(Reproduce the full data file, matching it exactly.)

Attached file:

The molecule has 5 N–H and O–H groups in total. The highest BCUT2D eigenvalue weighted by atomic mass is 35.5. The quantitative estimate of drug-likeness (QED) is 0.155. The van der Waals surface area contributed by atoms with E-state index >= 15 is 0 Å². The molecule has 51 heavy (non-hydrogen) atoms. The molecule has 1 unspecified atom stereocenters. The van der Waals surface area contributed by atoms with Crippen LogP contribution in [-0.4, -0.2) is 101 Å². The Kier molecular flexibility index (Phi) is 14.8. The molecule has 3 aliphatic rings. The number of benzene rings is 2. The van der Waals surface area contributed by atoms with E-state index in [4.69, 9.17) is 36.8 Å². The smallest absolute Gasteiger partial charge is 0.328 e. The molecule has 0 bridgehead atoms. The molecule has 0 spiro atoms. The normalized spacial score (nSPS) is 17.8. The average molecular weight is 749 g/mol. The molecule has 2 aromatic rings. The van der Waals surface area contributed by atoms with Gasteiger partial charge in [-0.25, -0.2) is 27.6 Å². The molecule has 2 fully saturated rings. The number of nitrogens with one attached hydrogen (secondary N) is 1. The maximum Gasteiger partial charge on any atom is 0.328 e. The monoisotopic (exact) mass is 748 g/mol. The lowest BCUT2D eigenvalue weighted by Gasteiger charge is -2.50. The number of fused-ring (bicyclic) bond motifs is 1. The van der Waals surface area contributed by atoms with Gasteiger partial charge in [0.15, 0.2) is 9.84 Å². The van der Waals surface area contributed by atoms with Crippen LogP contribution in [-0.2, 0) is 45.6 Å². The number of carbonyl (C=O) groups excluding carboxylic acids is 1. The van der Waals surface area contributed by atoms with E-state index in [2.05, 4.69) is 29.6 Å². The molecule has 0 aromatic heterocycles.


The molecule has 5 N–H and O–H groups in total. The highest BCUT2D eigenvalue weighted by atomic mass is 35.5. The quantitative estimate of drug-likeness (QED) is 0.155. The van der Waals surface area contributed by atoms with E-state index >= 15 is 0 Å². The molecule has 51 heavy (non-hydrogen) atoms. The molecule has 1 unspecified atom stereocenters. The van der Waals surface area contributed by atoms with Crippen LogP contribution in [-0.4, -0.2) is 101 Å². The Kier molecular flexibility index (Phi) is 14.8. The molecule has 3 aliphatic rings. The number of benzene rings is 2. The van der Waals surface area contributed by atoms with E-state index in [4.69, 9.17) is 36.8 Å². The smallest absolute Gasteiger partial charge is 0.328 e. The molecule has 0 bridgehead atoms. The molecule has 0 spiro atoms. The normalized spacial score (nSPS) is 17.8. The average molecular weight is 749 g/mol. The molecule has 2 aromatic rings. The van der Waals surface area contributed by atoms with Gasteiger partial charge in [-0.25, -0.2) is 27.6 Å². The molecule has 2 fully saturated rings. The number of nitrogens with one attached hydrogen (secondary N) is 1. The maximum Gasteiger partial charge on any atom is 0.328 e. The monoisotopic (exact) mass is 748 g/mol. The lowest BCUT2D eigenvalue weighted by Gasteiger charge is -2.50. The number of fused-ring (bicyclic) bond motifs is 1. The van der Waals surface area contributed by atoms with Gasteiger partial charge in [0.15, 0.2) is 9.84 Å². The van der Waals surface area contributed by atoms with Crippen LogP contribution in [-0.2, 0) is 45.6 Å². The number of carbonyl (C=O) groups excluding carboxylic acids is 1. The van der Waals surface area contributed by atoms with E-state index in [2.05, 4.69) is 29.6 Å². The molecule has 0 aromatic heterocycles.